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Boyd says his leadership in city's toughest ward makes him right choice for mayor

Boyd says his leadership in city's toughest ward makes him right choice for mayor

From the Meet the St. Louis City mayoral candidates series
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Mayoral candidate Jeffrey Boyd

Mayoral candidate Jeffrey Boyd poses for a photo on Monday, Feb. 6, 2017, in the studio of the St. Louis Post-Dispatch. Photo by J.B. Forbes,

ST. LOUIS • Sitting in a large open room of the Best Space Event Center on Martin Luther King Drive near Goodfellow Boulevard recently, Jeffrey Boyd motioned toward the surrounding neighborhood — one of the most poverty-stricken and crime-ridden swaths of the city.

“Look outside this door, you can see almost four blocks” because of all the vacant lots, said Boyd, 22nd Ward alderman and a Democratic candidate for mayor of St. Louis. “All this slum and blight — one-third of my ward is vacant lots and vacant buildings.”

Still, he and his wife, Patrice, a nurse, who both were kids in the neighborhood in the 1970s, returned here in the early 1990s. They bought and renovated a four-family flat, renting out units to local residents for years. Boyd also owns and operates the event-space rental business, as well as the small used car lot next to it.

“We made a conscious decision to move back here and make a difference,” said Boyd, who spent 23 years in the Army, retiring as a master sergeant in 2005. “I live in the most challenging neighborhood in the city of St. Louis. I represent the most challenging ward, by choice.”

That on-the-ground presence forms a cornerstone of Boyd’s pitch to the voters: “You have to be part of the system and not run away,” he says.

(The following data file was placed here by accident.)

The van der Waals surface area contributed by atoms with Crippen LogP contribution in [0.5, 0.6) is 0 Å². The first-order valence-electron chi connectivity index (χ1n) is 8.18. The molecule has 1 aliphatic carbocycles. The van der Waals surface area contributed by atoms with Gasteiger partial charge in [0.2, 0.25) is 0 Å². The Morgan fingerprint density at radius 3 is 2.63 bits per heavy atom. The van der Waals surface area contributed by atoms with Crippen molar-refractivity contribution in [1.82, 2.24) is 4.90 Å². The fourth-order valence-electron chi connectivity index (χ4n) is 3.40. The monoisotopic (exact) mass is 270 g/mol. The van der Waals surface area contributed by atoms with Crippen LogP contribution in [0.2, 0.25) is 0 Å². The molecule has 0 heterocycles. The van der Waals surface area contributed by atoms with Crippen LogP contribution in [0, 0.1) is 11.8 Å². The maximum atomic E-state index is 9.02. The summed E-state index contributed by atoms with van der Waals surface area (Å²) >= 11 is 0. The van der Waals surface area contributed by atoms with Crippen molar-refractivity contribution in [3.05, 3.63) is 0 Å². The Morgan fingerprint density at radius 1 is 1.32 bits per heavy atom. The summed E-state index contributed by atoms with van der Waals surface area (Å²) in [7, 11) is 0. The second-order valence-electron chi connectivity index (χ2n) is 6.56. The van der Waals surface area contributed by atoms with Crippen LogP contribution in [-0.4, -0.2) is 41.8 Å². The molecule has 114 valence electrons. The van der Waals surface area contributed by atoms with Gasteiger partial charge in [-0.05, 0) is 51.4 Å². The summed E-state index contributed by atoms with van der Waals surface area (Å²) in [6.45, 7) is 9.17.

Boyd, 53, is one of seven Democrats seeking the party’s nomination in the March 7 primary. In heavily Democratic St. Louis, the primary winner is expected to win the April 4 general election.

His campaign is centered on bolstering the city’s most struggling neighborhoods with added police protection. He also advocates for police training that takes into account cultural factors and “de-escalation” strategies to prevent violence.

He also calls for steering new business development to areas where it’s most needed. While it’s a common view that crime has to be brought under control for neighborhoods to flourish, Boyd says a reverse approach also should be considered. “If we rebuild these neighborhoods, crime goes down, automatically.”

Boyd has lost friends and relatives to violence here, including a 23-year-old nephew gunned down in 2015. He has been arrested twice himself here, he says, once for walking into the crime scene of a friend who had been shot and once for taking video of police as they dealt with a homeless man.

“As an African-American man and an alderman, I have been handcuffed twice and put in the back seat of a police car unfairly. My nephew, in this neighborhood, was shot and killed, and the police have not solved that crime,” says Boyd. “I support our police department, but I can understand how people feel when they say they’ve been mistreated. I know it’s real, that it happens.”

His ideas include things as basic as putting officers on bicycle and foot patrols in the troubled neighborhoods, an approach that is already common in the downtown loft district and other areas.

“When we see police and bike patrols only in downtown and the central corridor,” and not in the neighborhoods, “it makes us feel like we’re unworthy, and that’s unacceptable,” says Boyd.

While Boyd blames disconnected policing and “hopelessness” among residents for many of the problems in his neighborhood, he also has memorably lectured residents there about the culture of violence.

After the 2015 death of his nephew, Rashad Farmer, Boyd gave an angry television interview — video of which later went viral — in which he excoriated the “absolute madness” of the violence.

“People say they need jobs. Well, damn it , go get a job,” he said in that interview. “People say they need stuff to do. Well, we have recreation centers in the city of St. Louis. You can go up to the recreation center and play basketball. … There’s plenty to do besides shoot and kill each other. It’s sad, and it’s sickening.”

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